Mayzent (siponimod) use expanded in England for secondary progressive multiple sclerosis

2 May 2022

NHS England has agreed that Mayzent (siponimod) can be prescribed for people with active secondary progressive multiple sclerosis (MS) whose MS has progressed despite taking a disease modifying drug (DMD).

This is in addition to the existing eligibility criteria which allow you to be prescribed Mayzent if you have secondary progressive MS but you are still experiencing relapses, or if your MRI scan shows signs of new or growing areas of damage (lesions). This is described as active secondary progressive MS.

What does this mean for people with MS?

Being able to offer a switch to siponimod in people progressing on another DMD without waiting for a relapse or new lesions on MRI is a huge step forward in addressing disease progression.

Dr Wallace Brownlee, Consultant Neurologist, National Hospital for Neurology and Neurosurgery, Queen Square

Many people initially diagnosed with relapsing remitting MS notice that, over time, they have fewer relapses and increasing disability, such as walking difficulties, poor balance and coordination, bladder and bowel problems. This is called secondary progressive MS (SPMS).

The change from relapsing remitting to secondary progressive MS is gradual so people often continue taking the DMD they were prescribed for relapsing remitting MS. The DMD masks signs of active SPMS because it prevents relapses and reduces the number of lesions on MRI scans. So, in order to meet the previous criteria, you would have to stop taking your DMD and wait to have a relapse or an MRI scan with signs of new MS activity before you could start Mayzent.

The expanded criteria means that you may now also be eligible for Mayzent if you have secondary progressive MS and you have had progression (increased disability) for at least 6 months, unrelated to relapses, and while taking a disease modifying drug. Progression is defined as 1 point increase in EDSS if your score was initially less than 6 or a 0.5 point increase if your EDSS was initially 6. An EDSS of 6 indicates that you need to use a walking stick to walk about 100 metres.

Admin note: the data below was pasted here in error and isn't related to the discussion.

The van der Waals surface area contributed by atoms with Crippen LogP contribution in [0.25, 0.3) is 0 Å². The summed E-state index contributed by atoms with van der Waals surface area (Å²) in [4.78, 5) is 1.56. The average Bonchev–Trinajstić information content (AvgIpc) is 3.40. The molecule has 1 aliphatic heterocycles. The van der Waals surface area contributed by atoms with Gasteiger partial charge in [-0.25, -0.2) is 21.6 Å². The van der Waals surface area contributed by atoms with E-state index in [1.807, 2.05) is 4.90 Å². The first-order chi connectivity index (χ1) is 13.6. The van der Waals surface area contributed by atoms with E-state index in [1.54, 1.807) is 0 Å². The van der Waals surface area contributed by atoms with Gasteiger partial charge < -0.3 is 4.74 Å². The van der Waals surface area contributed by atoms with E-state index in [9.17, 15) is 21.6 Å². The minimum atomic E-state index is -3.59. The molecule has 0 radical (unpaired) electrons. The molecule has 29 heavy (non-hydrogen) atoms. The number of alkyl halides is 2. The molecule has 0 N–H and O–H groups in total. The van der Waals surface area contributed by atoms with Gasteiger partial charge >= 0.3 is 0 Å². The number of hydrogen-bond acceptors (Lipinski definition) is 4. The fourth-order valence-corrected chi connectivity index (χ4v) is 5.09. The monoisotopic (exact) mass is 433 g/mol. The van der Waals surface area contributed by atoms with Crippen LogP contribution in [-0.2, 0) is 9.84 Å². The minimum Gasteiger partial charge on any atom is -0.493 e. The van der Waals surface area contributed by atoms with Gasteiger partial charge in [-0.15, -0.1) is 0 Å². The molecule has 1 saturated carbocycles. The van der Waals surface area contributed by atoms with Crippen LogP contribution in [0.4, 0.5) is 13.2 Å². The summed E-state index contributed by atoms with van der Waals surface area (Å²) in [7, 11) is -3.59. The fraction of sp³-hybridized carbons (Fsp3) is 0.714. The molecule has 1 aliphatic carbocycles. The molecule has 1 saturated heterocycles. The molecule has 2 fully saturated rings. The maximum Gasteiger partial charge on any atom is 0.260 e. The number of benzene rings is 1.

Eligibility criteria are unchanged in Scotland, Wales and Northern Ireland. For more information, contact your local MS team.

About Mayzent (siponimod)

Mayzent is the brand name for siponimod. It is taken as a tablet, once a day.

In clinical trials for secondary progressive MS, Mayzent delayed disability progression by 26% compared to placebo. Further analysis focussed on people who had relapsed in the two years before starting the trial or showed MS activity on MRI scans. For this active SPMS subgroup, Mayzent delayed disability progression by 37% compared to placebo. This slowing down of progression has the potential to delay the need for a wheelchair by 4.3 years.

In addition to its effect on disability progression, Mayzent can improve aspects of memory and thinking (cognition) through an improvement in the speed at which the brain processes information.

Common side effects include: headache, high blood pressure, and increased levels of liver enzymes which can be a sign of damage to the liver. Cases of basal cell carcinoma, a slow-growing skin cancer, and macular oedema (swelling in the back of the eye affecting vision) have been reported in people taking Mayzent.

See our webpage for more information about Mayzent.

Previous Mayzent news

We've reported on Mayzent (siponimod) as it passed through clinical trials and the licencing process. Here are the major milestones on the journey so far.

October 2020

Siponimod approved by NICE (National Institute for Health and Care Excellence) for use in England and Wales, and by the Scottish Medicines Consortium (SMC) for use in Scotland.

June 2020

NICE rejects siponimod for active SPMS. The MS Trust challenges this recommendation, making the case for treatment options in SPMS.

January 2020

European Commission grants marketing licence for siponimod for active SPMS.

November 2019 

The European Medicines Advisory (EMA) recommends a licence be granted for siponimod. The MS Trust collects the views of people with MS to create a considered response to the NICE appraisal.

August 2019

MS Trust invites people living with MS to comment on their experiences of SPMS, current NHS care and thoughts on siponimod. 

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